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Superhero movies need something new. The classic incarnation of cheesy lines and fights is burning itself out; audiences crave something more daring and different. We had a few glimpses of this with Kick-Ass and The Dark Knight and even Deadpool last year. The latest film to try and pivot towards a different tonal structure is Logan, Hugh Jackman’s last outing as the Wolverine.

Logan takes place in 2029. Our titular hero Logan aka Wolverine (Hugh Jackman) is a mess, he’s taking to drinking again, has a bad limp, and his self-healing powers don’t work as well as they used to. He works as a limousine chauffeur and lives across the US border in an abandoned compound in Mexico. There he’s taking care of a sickly Charles Xavier (Patrick Stewart); their miserable life seems peaceful enough until a young mutant named Laura (first timer Dafne Keen) comes their way chased by dodgy government officials.

Director James Mangold chooses to have a more western feel from the desert scenery and bloody action to the rough facades and tough love between our characters. While this is certainly refreshing for a superhero movie, as an actual film this isn’t that great of a feat. Mangold chooses to splatter more blood on our screens than provide much logic with the dialogue. In fact if you were to isolate the actual interactions in the film, you would realize how mangy and preachy they really are. That’s not to say that the story doesn’t have any depth, certainly its one of the best character analyses of any of the previous X-Men films, but then again is that really saying much?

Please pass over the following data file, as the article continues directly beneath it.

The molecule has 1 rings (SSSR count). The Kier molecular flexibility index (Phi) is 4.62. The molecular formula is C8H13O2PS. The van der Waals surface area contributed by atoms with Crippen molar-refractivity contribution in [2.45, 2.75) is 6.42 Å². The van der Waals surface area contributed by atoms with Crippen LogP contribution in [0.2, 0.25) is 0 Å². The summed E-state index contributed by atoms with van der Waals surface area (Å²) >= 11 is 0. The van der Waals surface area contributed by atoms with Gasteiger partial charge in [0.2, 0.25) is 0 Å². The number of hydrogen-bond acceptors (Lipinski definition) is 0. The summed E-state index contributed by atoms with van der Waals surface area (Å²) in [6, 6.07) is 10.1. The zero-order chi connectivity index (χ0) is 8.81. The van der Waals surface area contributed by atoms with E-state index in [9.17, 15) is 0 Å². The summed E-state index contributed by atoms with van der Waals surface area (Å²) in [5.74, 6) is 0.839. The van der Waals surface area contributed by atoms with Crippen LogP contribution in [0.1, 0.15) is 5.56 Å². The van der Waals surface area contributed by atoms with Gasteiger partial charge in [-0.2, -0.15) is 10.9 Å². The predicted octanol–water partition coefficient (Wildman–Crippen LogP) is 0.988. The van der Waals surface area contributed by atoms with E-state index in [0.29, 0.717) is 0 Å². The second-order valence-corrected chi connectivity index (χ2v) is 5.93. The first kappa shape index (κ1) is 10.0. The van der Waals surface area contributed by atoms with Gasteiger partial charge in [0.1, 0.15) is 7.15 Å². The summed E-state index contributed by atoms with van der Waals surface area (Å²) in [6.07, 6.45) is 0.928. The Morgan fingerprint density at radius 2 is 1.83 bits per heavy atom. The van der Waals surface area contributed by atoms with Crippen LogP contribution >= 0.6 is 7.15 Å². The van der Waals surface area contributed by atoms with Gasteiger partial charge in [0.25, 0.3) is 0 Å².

The star cast takes advantage of the layering of their respective characters and bring us very considerate performances. Jackman specifically was just the right amount of gruff, which makes his 17 year journey as the Wolverine come to a satisfying culmination.

Overall Logan was a good time, hardcore fans will certainly rave about this film, but more neutral moviegoers might simply find an ultra-violent western that maybe tries too hard to be taken seriously.



About Young Critic

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I've been writing on different version of this website since February of 2013. I originally founded the website in a film-buff phase in high school, but it has since continued through college and into my adult life. Young Critic may be getting older, but the love and passion for film is forever young. 

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